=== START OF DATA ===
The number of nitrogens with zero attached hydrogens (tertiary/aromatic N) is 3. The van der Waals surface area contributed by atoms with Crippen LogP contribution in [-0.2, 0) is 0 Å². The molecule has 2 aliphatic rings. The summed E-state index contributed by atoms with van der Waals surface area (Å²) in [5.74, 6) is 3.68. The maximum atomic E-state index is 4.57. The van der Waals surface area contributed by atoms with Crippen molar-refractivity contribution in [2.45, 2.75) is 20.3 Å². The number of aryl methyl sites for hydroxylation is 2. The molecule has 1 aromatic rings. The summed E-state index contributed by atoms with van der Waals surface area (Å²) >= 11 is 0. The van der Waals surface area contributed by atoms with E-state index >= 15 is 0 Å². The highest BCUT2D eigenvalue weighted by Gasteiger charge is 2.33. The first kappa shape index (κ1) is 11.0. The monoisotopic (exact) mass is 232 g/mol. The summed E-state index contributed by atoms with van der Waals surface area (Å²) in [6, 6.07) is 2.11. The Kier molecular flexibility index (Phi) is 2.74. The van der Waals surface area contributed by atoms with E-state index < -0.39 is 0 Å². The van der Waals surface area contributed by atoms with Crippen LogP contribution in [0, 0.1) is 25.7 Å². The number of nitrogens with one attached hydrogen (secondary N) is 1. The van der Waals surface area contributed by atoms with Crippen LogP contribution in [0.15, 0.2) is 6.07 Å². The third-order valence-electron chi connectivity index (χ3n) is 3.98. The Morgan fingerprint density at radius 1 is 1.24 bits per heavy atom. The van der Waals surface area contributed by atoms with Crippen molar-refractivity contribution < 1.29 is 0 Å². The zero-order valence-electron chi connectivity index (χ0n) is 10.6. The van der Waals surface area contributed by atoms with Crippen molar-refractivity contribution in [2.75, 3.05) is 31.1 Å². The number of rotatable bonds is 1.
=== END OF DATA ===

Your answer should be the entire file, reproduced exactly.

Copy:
The number of nitrogens with zero attached hydrogens (tertiary/aromatic N) is 3. The van der Waals surface area contributed by atoms with Crippen LogP contribution in [-0.2, 0) is 0 Å². The molecule has 2 aliphatic rings. The summed E-state index contributed by atoms with van der Waals surface area (Å²) in [5.74, 6) is 3.68. The maximum atomic E-state index is 4.57. The van der Waals surface area contributed by atoms with Crippen molar-refractivity contribution in [2.45, 2.75) is 20.3 Å². The number of aryl methyl sites for hydroxylation is 2. The molecule has 1 aromatic rings. The summed E-state index contributed by atoms with van der Waals surface area (Å²) >= 11 is 0. The van der Waals surface area contributed by atoms with E-state index >= 15 is 0 Å². The highest BCUT2D eigenvalue weighted by Gasteiger charge is 2.33. The first kappa shape index (κ1) is 11.0. The monoisotopic (exact) mass is 232 g/mol. The summed E-state index contributed by atoms with van der Waals surface area (Å²) in [6, 6.07) is 2.11. The Kier molecular flexibility index (Phi) is 2.74. The van der Waals surface area contributed by atoms with E-state index < -0.39 is 0 Å². The van der Waals surface area contributed by atoms with Crippen LogP contribution in [0, 0.1) is 25.7 Å². The number of nitrogens with one attached hydrogen (secondary N) is 1. The van der Waals surface area contributed by atoms with Crippen LogP contribution in [0.15, 0.2) is 6.07 Å². The third-order valence-electron chi connectivity index (χ3n) is 3.98. The Morgan fingerprint density at radius 1 is 1.24 bits per heavy atom. The van der Waals surface area contributed by atoms with Crippen molar-refractivity contribution < 1.29 is 0 Å². The zero-order valence-electron chi connectivity index (χ0n) is 10.6. The van der Waals surface area contributed by atoms with Crippen molar-refractivity contribution in [2.75, 3.05) is 31.1 Å². The number of rotatable bonds is 1.